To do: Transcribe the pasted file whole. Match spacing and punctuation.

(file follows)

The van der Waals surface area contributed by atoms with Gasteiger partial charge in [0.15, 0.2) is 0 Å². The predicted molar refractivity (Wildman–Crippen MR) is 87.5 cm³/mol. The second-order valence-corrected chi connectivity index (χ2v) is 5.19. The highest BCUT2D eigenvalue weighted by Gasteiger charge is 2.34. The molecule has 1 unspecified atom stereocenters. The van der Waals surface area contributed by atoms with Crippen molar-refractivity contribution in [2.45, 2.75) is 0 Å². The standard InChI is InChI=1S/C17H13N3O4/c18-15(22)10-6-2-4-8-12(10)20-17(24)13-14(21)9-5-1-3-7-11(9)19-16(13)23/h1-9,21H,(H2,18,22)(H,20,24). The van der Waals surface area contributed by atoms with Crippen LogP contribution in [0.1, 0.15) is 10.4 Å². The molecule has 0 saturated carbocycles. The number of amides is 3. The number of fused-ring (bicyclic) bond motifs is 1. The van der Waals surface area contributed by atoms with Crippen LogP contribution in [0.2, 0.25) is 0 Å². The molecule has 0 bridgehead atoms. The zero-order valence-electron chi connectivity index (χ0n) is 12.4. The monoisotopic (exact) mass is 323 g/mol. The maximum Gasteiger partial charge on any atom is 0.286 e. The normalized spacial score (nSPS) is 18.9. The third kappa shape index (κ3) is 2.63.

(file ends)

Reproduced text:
The van der Waals surface area contributed by atoms with Gasteiger partial charge in [0.15, 0.2) is 0 Å². The predicted molar refractivity (Wildman–Crippen MR) is 87.5 cm³/mol. The second-order valence-corrected chi connectivity index (χ2v) is 5.19. The highest BCUT2D eigenvalue weighted by Gasteiger charge is 2.34. The molecule has 1 unspecified atom stereocenters. The van der Waals surface area contributed by atoms with Crippen molar-refractivity contribution in [2.45, 2.75) is 0 Å². The standard InChI is InChI=1S/C17H13N3O4/c18-15(22)10-6-2-4-8-12(10)20-17(24)13-14(21)9-5-1-3-7-11(9)19-16(13)23/h1-9,21H,(H2,18,22)(H,20,24). The van der Waals surface area contributed by atoms with Crippen LogP contribution in [0.1, 0.15) is 10.4 Å². The molecule has 0 saturated carbocycles. The number of amides is 3. The number of fused-ring (bicyclic) bond motifs is 1. The van der Waals surface area contributed by atoms with Crippen LogP contribution in [0.2, 0.25) is 0 Å². The molecule has 0 bridgehead atoms. The zero-order valence-electron chi connectivity index (χ0n) is 12.4. The monoisotopic (exact) mass is 323 g/mol. The maximum Gasteiger partial charge on any atom is 0.286 e. The normalized spacial score (nSPS) is 18.9. The third kappa shape index (κ3) is 2.63.